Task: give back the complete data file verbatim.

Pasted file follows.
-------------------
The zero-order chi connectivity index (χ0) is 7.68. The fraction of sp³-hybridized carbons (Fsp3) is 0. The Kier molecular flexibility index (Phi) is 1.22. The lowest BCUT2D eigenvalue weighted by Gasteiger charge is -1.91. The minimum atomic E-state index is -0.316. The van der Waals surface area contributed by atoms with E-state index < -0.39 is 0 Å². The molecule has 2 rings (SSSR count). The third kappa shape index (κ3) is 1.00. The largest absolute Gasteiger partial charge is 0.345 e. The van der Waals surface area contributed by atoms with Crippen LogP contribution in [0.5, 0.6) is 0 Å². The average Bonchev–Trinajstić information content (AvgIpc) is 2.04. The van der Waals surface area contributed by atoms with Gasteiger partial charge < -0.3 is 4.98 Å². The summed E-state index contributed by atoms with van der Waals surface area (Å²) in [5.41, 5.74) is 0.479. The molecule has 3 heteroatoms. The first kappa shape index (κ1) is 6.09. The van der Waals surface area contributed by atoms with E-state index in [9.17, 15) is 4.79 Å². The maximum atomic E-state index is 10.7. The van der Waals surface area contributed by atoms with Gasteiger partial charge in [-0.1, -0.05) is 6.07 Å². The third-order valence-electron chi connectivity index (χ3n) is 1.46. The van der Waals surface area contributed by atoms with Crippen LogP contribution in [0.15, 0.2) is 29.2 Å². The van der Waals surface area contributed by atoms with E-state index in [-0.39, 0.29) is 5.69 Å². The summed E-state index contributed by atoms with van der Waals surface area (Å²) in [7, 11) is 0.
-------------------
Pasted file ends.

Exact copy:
The zero-order chi connectivity index (χ0) is 7.68. The fraction of sp³-hybridized carbons (Fsp3) is 0. The Kier molecular flexibility index (Phi) is 1.22. The lowest BCUT2D eigenvalue weighted by Gasteiger charge is -1.91. The minimum atomic E-state index is -0.316. The van der Waals surface area contributed by atoms with E-state index < -0.39 is 0 Å². The molecule has 2 rings (SSSR count). The third kappa shape index (κ3) is 1.00. The largest absolute Gasteiger partial charge is 0.345 e. The van der Waals surface area contributed by atoms with Crippen LogP contribution in [0.5, 0.6) is 0 Å². The average Bonchev–Trinajstić information content (AvgIpc) is 2.04. The van der Waals surface area contributed by atoms with Gasteiger partial charge < -0.3 is 4.98 Å². The summed E-state index contributed by atoms with van der Waals surface area (Å²) in [5.41, 5.74) is 0.479. The molecule has 3 heteroatoms. The first kappa shape index (κ1) is 6.09. The van der Waals surface area contributed by atoms with E-state index in [9.17, 15) is 4.79 Å². The maximum atomic E-state index is 10.7. The van der Waals surface area contributed by atoms with Gasteiger partial charge in [-0.1, -0.05) is 6.07 Å². The third-order valence-electron chi connectivity index (χ3n) is 1.46. The van der Waals surface area contributed by atoms with Crippen LogP contribution in [0.15, 0.2) is 29.2 Å². The van der Waals surface area contributed by atoms with E-state index in [-0.39, 0.29) is 5.69 Å². The summed E-state index contributed by atoms with van der Waals surface area (Å²) in [7, 11) is 0.